Thursday, November 30, 2023

Final Pile Driven For Bridge Linking Hong Kong and Macau

Courtesy ARUP

Editor’s Note: Hong Kong Disneyland’s Managing Director Andrew Kam Min-Ho has noted that the Hong Kong-Zhuhai-Macau Seaway will greatly increase visitation to Hong Kong and is a major component in the park’s plans to double attendance within the next ten years.  The bridge is also expected to have a significant impact on casino and resort operations within Macau.  – J.K.

Pearl River Delta, South China Sea /PRWeb/– 72′ piles, driven with American Piledriving Equipment’s giant eight-hammer piledriver called The Octakong, for the Hong Kong-Zhuhai-Macau Seaway project, are the largest piles ever driven. These 72′ diameter steel piles, and the equipment that install them, enable an acceleration in cofferdam and seawall construction that paves the way for land reclamation and sea-bound construction across the globe.

The two enclosed sea-bound walls are to form bulkheads for two artificial islands under construction for the Hong Kong-Zhuhai-Macau Seaway project due to be finished 2016.

The two islands will form transition structures between the project’s 4.2 mile tunnel section, built to allow deep water ship access to the Pearl River Delta from the South China Sea, and three cable-stayed bridge spans linking Hong Kong in the east to Macau and the mainland Chinese city of Zhuhai to the west.

The artificial islands’ seawalls each comprise 60 individual adjoining cells, each adjoined by wingwalls, in order to form to perimeter of the island. Traditional construction methods of the bulkheads would have taken years, with each cell having to be fabricated individually by driving one interlocking sheet pile at a time to form each cell, and each cell constructed to adjoin the next until the island wall perimeter was closed. A construction method driving the cells as individual massive steel piles had never been tried on this scale in these conditions. The pile driving equipment capable to supply the force to drive the piles was conceived of, but not yet constructed.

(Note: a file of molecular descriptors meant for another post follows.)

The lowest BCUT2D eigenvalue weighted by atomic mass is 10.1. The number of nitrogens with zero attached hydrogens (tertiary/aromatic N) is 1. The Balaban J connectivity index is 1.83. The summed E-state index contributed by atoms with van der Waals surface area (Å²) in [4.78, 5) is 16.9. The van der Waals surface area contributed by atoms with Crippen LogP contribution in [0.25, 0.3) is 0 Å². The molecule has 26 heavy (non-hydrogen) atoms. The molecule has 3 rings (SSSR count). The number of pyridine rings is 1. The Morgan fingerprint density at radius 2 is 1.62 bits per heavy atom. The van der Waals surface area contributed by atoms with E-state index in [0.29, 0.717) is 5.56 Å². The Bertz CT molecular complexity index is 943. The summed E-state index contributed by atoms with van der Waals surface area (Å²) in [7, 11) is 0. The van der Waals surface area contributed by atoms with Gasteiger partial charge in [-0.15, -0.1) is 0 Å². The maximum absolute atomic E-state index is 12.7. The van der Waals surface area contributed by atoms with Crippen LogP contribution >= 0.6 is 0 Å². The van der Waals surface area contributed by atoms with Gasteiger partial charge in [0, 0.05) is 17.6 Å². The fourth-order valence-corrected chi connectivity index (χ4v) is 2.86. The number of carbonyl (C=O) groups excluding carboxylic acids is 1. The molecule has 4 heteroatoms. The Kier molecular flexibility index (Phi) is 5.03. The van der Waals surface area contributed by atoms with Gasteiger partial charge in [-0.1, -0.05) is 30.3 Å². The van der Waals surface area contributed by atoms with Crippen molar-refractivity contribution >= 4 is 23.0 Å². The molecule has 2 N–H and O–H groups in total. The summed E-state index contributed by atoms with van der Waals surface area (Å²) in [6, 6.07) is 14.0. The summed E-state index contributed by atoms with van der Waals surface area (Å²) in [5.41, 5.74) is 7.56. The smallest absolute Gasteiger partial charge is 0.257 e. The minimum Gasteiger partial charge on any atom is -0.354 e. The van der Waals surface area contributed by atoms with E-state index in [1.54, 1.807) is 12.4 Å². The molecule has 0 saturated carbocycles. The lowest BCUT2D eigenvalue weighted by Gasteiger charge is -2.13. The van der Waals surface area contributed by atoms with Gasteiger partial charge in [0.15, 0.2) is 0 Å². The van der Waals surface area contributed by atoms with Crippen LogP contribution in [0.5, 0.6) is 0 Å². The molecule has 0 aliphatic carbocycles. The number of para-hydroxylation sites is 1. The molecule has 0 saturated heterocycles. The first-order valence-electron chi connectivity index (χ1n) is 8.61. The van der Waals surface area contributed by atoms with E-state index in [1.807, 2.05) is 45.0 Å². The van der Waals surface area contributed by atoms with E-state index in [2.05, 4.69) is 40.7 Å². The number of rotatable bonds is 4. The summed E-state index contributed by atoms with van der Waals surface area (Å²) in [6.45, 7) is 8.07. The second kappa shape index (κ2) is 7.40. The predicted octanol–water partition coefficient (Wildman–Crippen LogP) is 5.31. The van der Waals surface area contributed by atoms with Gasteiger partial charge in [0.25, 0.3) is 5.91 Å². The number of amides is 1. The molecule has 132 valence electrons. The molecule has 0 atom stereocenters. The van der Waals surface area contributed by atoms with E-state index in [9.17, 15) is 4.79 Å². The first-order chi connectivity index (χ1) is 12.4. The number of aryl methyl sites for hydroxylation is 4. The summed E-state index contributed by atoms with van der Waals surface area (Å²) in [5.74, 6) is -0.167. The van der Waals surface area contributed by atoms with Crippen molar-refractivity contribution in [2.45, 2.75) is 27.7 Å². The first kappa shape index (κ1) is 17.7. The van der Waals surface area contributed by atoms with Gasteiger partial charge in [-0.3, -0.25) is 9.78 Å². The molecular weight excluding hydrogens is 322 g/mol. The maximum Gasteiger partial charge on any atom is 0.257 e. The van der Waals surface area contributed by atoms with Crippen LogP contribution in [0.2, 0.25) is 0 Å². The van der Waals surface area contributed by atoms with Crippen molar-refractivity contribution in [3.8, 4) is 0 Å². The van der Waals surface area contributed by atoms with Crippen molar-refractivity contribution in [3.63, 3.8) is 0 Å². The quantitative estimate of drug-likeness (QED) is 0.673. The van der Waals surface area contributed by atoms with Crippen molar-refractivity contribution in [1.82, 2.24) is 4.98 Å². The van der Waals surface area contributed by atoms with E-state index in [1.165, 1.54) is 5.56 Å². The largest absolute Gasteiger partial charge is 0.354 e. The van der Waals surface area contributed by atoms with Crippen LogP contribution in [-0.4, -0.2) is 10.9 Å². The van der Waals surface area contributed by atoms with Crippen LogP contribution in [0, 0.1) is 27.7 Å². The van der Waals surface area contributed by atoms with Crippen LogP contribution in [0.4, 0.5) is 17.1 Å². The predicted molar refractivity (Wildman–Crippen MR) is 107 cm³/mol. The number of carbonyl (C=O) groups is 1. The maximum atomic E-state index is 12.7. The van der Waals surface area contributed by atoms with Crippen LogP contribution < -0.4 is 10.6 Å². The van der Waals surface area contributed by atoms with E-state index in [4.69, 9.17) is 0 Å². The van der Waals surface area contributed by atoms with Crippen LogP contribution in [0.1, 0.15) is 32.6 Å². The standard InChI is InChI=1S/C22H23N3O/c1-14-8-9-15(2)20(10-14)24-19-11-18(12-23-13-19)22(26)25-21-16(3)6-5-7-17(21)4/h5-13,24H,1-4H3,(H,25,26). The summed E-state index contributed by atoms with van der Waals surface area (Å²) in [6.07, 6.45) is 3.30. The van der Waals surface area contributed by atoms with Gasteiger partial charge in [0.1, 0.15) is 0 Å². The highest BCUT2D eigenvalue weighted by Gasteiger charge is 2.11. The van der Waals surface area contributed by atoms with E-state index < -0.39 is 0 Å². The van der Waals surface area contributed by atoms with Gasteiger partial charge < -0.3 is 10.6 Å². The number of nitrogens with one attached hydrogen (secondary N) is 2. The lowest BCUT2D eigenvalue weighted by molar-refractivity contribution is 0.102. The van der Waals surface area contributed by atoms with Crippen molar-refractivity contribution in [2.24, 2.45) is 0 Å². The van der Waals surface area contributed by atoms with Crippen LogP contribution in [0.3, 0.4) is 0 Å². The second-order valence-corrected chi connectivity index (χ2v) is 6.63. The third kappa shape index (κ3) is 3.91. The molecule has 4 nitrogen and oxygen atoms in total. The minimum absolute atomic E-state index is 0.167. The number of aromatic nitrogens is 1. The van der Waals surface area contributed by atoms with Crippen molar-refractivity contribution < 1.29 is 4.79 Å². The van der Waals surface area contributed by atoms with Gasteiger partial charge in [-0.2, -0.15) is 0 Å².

Allnamics Pile Testing Experts of the Netherlands helped convince Chinese contractor First Harbor Marine Group China that a massive multi-vibrohammer can be used to drive 130′ long, 72′ diameter steel pipe piles weighing 600 metric tons each into the sea bed of the South China Sea to the required depth.

By using the innovative Octakong pile driver to drive the 72′ diameter piles, the construction schedule was reduced to less than 7 months.

Specially designed, engineered and manufactured for the project by American Piledriving Equipment, Inc. (APE) of Kent, Washington, the Octakong consists of eight synchronized vibratory pile drivers powered by eight CAT 1200 HP engines in order to drive each 72′ steel pile, saving an immense amount of time.

Commenting on the project, APE President, John White said “The completion of the circumference of each island’s wall marks major advancements in the field of sea-bound construction, land reclamation technology and pile driving – at 72’ these are the largest diameter steel piles ever installed.”

Joe Kleiman
Joe Kleiman
Raised in San Diego on theme parks, zoos, and IMAX films, InPark's Senior Correspondent Joe Kleiman would expand his childhood loves into two decades as a projectionist and theater director within the giant screen industry. In addition to his work in commercial and museum operations, Joe has volunteered his time to animal husbandry at leading facilities in California and Texas and has played a leading management role for a number of performing arts companies. Joe previously served as News Editor and has remained a contributing author to InPark Magazine since 2011. HIs writing has also appeared in Sound & Communications, LF Examiner, Jim Hill Media, The Planetarian, Behind the Thrills, and MiceChat His blog, takes an unconventional look at the attractions industry. Follow on twitter @ThemesRenewed Joe lives in Sacramento, California with his wife, dog, and a ghost.

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